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Nexus Graphica
by Mark London Williams

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Other Nexus Graphica Columns
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Year of the Beasts
Cecil Castellucci
Nate Powell
The Circus of Dr. Lao
Pantheon High

Year of the Beasts

In Jewish tradition, fall represents a new year, which it also does on school calendars. So for this new year juncture, what better than to contemplate a single book which also takes in the idea of seasons, their passage, and the sometimes-shattering ways we find ourselves hard into autumn.

Besides, my own summer's end was filled with both a Bar Mitzvah (youngest son) and college departure (eldest) so there wasn't a ton of reading time. And the book we're discussing is, itself, a book. As in "with lots of prose" in it. Except that the prose alternates with graphic novel chapters, each, hopefully commenting on the other.

It's a hybrid, it's a comic, it's a YA novel. It's Year of the Beasts by Cecil Castellucci, with illustrations by Nate Powell, he of Swallow Me Hole and Any Empire fame.

Disclaimer-wise, Cecil's an old friend, one of the founders of the LAYAs -- that group of LA-based Young Adult authors, among whom I can sometimes number myself, when I am in print, etc. And I've reviewed her comics work here before, notably the Plain Janes books from DC's late, lamented Minx line, which showed that in an era where fear is used to rationalize maximum authoritarian control, even making art can be deemed an act of "terrorism."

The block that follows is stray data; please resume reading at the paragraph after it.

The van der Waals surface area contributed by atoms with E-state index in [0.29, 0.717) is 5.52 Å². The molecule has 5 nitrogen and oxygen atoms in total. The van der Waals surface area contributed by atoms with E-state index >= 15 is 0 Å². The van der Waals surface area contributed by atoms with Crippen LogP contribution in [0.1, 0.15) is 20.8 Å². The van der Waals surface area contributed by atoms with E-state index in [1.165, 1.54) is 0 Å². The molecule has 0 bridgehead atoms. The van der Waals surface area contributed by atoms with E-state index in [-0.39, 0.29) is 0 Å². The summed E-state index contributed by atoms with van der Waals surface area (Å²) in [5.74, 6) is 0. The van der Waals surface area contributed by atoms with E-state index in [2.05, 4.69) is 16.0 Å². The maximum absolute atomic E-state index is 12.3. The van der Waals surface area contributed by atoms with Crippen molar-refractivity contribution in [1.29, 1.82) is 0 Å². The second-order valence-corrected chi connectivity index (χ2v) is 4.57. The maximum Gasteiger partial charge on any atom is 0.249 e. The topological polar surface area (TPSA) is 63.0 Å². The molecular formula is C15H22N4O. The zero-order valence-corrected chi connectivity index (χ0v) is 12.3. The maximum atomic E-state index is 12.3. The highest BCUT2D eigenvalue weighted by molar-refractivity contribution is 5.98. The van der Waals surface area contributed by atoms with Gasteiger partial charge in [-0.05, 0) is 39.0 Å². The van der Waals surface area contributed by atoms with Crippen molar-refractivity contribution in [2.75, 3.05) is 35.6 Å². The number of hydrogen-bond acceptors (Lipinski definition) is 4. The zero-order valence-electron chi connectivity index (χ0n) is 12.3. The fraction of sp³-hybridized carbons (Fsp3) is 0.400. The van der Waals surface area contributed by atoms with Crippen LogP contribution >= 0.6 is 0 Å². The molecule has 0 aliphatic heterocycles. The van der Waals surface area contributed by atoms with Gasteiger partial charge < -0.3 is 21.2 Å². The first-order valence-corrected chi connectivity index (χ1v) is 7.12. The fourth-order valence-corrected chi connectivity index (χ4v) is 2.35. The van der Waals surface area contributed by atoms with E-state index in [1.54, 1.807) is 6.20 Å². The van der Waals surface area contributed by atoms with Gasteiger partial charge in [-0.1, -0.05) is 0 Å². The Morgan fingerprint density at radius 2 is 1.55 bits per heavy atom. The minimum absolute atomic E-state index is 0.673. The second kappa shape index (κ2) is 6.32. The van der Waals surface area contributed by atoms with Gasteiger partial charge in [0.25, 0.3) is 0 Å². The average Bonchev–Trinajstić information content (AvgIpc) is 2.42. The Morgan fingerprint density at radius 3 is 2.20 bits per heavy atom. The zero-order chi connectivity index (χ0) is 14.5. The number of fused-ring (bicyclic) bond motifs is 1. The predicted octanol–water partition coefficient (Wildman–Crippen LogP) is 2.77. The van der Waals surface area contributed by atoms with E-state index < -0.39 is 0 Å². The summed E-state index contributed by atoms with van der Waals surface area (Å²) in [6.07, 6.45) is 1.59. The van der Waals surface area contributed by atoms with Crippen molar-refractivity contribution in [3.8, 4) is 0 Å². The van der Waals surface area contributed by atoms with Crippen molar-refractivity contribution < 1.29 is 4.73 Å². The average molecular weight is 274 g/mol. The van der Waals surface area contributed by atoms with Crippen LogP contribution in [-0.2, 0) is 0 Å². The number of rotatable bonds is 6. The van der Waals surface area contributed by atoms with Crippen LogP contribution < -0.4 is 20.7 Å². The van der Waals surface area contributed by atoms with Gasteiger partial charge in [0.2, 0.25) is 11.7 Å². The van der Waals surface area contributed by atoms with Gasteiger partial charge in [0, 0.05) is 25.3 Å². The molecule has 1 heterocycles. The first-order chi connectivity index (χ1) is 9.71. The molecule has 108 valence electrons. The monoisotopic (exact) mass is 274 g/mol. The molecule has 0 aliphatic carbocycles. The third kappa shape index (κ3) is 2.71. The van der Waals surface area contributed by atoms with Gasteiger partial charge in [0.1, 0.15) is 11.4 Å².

Of course, in Plain Janes, there's also the whole motif of girls -- young women -- wondering about what compels them toward, or away, from a certain kind of boy (among other complications in their lives). As with her earlier titles (when we shared a publisher at Candlewick) like Boy Proof and Beige -- there's often a character attracted to an outcast or unavailable boy, who can't understand why, and as someone who is still retroactively trying to figure out all those girls I had crushes on in high school (and the much smaller number that I dated) -- or rather, what it was that propelled those crushes -- these characters fascinate me. Of course, with other, even more complicated iterations of the "dating life" behind me -- like a divorce -- I guess I have lots more reading to do.

Not to be reductionist about the books, but the girl/boy tropes frequently strike me, as a guy reader, like info from the other side on the whole dating/attraction thing, and indeed, the prose sections of Beasts are, initially, in this same vein, following a group of girls, particularly sisters Tessa and Lulu, and an initial flowering that takes place over one particular summer when the carnival comes to town.

Of course, a carnival coming to town is good stuff. Yet the prose half of the book isn't Something Wicked This Way Comes or The Circus of Dr. Lao, in that it's not about a traveling show upending a town during a visit. Rather, the carnival is the opening spark of a series of romantic feints, perries, get-togethers and jealousies whose culmination is shocking in its starkness, and irrevocability.

The "comic half," with terrific character work by Powell, is a set-up almost like Paul Benjanmin's Pantheon High, where the sons and daughters of Gods and demi-gods from different mythologies attend the same L.A. high school. Here, the kids themselves are "cursed" with various types of demi-godism, and the Tessa analogue is a young Medusa, with snakes for hair (whom often freely dispense a lot of bad advice).